Adrian S.W. Tordiffe, BVSc, MSc
Marine and freshwater amphibious mammals comprise a surprising number of species, including pinnipeds (seals), mustelids (otters), rodents (capybaras and beavers), as well as artiodactylids (hippopotami). The larger species (hippos and seals) present the anaesthetist with a number of challenges, both in the captive and free-ranging environment. These animals are often aggressive and potentially dangerous. They tend to escape into the water when threatened and risk drowning if they do so after anaesthetic drugs have been administered. Their large size makes them difficult to manipulate during anaesthesia and their adaptation to a cold aquatic environment has provided them with a thick skin and subcutaneous fat layer with limited peripheral vasculature which restricts vascular access. Anaesthetic mortality rates in some seal species are alarmingly high (10 to 31%),1 with similar mortalities reported in common hippopotami2. Although many of these mortalities are attributed to specific drug combinations, apnoea, bradycardia and peripheral vasoconstriction which progress to cardiac arrest are often blamed on the so called "dive reflex." The term is frequently used loosely without a clear understanding of the triggers, or physiology involved. What is the dive reflex, when does it occur and does it have any clinical significance?
Diving bradycardia occurs in all air-breathing vertebrates, but is particularly pronounced in mammals. The degree of bradycardia varies tremendously between species. The reflex is initiated by stimulation of mainly cold receptors of the afferent trigeminal nerves of the forehead, periorbital area and nasal passages. These impulses are thought to be carried via the brain stem to the vagal nerve (parasympathetic), resulting in bradycardia, decreased cardiac output, hypertension, and vasoconstriction (sympathetic) of selected peripheral vascular beds.3 The vasoconstriction reduces blood flow to near zero in hypoxia-resistant tissue, redirecting blood flow to oxygen-sensitive organs such as the heart, lungs, and brain as well as the adrenal glands. The reflex is triggered by immersion of the face or whole body in water colder than 15°C. In humans the response is variable, but generally results in a decline in heart rate of between 15 and 40%. A similar reflex is seen without immersion during simple apnoea. The two reflexes act synergistically when both immersion and apnoea occur at the same time in cold water. Bradycardia has been shown to occur before the onset of hypertension, indicating that these two effects are independent of each other and that the bradycardia is not initially mediated through the baroreceptors.4 Pretreatment with atropine effectively prevents the dive-induced bradycardia, but does not affect peripheral vasoconstriction.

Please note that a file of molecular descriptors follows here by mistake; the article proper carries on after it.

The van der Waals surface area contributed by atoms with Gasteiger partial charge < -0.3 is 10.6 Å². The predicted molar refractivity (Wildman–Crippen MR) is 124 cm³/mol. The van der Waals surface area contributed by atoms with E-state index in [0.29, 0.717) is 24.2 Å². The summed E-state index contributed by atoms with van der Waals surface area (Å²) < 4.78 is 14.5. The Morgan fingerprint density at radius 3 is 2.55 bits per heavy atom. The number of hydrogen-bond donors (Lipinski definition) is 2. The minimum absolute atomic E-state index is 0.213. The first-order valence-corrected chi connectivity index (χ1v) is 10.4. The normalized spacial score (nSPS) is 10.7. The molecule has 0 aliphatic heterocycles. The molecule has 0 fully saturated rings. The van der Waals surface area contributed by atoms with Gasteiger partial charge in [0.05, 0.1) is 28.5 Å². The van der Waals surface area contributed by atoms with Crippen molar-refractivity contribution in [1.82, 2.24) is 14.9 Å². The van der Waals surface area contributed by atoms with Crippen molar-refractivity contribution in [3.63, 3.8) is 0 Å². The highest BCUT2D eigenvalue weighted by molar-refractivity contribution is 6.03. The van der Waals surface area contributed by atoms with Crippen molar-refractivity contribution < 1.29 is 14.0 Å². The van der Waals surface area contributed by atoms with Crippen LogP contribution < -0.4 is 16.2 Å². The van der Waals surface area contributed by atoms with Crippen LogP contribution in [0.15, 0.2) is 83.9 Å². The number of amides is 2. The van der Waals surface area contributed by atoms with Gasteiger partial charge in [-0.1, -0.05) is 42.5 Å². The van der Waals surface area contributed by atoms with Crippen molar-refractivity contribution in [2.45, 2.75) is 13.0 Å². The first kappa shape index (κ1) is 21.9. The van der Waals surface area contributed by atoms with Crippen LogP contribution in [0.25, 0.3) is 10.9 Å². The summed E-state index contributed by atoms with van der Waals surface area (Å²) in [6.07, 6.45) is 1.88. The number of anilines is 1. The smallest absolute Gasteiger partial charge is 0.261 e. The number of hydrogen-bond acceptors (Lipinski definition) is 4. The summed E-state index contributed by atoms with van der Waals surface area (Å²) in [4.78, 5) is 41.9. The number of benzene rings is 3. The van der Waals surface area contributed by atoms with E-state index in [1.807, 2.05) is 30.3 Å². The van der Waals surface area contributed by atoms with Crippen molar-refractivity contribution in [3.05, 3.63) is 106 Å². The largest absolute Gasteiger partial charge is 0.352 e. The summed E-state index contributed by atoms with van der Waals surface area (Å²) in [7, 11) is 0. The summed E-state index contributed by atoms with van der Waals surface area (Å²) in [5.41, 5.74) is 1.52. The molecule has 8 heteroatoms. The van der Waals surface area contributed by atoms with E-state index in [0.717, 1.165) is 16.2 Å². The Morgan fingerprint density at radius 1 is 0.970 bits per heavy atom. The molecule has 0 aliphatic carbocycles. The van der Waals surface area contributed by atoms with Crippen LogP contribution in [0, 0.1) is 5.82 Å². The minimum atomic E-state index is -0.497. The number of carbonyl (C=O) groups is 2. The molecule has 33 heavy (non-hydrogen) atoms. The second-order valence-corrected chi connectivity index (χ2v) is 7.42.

Most species exhibit the characteristic fight-or-flight response when threatened. This is typically associated with sympathetic stimulation resulting in tachycardia and hypertension. In contrast, some species exhibit a fear-induced tonic immobility, presumably to evade detection by predators. Dive-induced bradycardia has consistently been shown to be exacerbated in diving mammals and birds during forced dives when compared to voluntary dives. The heart rates of submerged seals have also been shown to decrease dramatically (to as low as 3 to 5 beats/min with occasional cardiac pause) when threatened by the presence of a boat.5
Diving Physiology in Seals
Many seal species spend 80% or more of their lives at sea. Their ability to stay submerged for long periods of time in search of prey seems to be dependent to a large extent on their size. Southern elephant seals (Mirounga leonina) are the largest and the deepest diving, air-breathing non-cetaceans. Maximum dive depths of 2133 m have been recorded. Dive times of up to 2 hours have been recorded, but most occur for about 20 minutes and are only interrupted by short surfacing periods of approximately two minutes.6 Two factors influence the ability of these animals to stay submerged: their total O2 storage capacity before the dive and the rate of O2 utilisation while they are submerged.7 In phocid seals, the blood O2 storage capacity is increased due to a large blood volume (3 times the human mass-specific volume) and high haemoglobin concentration (double the human concentration). Myoglobin stores, particularly in primary locomotors muscles are 25 times higher than in humans.8 Minimum PaO2 (12–23 mm Hg) and SaO2 (8–26%), measured in elephant seals during dives, demonstrate an extreme hypoxaemic tolerance.9 High PvO2 values during the initial phase of the dive suggest limited O2 extraction by tissues and the presence of significant arteriovenous shunts (possibly in the skin or spleen). In seals and humans, the spleen appears to be a dynamic erythrocyte storage unit, capable of releasing oxygen stored in erythrocytes, during episodes of relative hypoxia. The splenic contraction is induced by a catecholamine-mediated α-adrenoceptor response, causing an increase in haematocrit and available oxygen-rich haemoglobin. Harbour seal hearts have been shown to tolerate very low cardiac blood flow rates that would normally cause heart failure or myocardial damage in humans or dogs.5 Hepatic sinus PvO2 values approach 0 mm Hg near the end of a dive, which is far lower than the 10 mm Hg threshold below which hypoxic brain damage is thought to occur in humans.5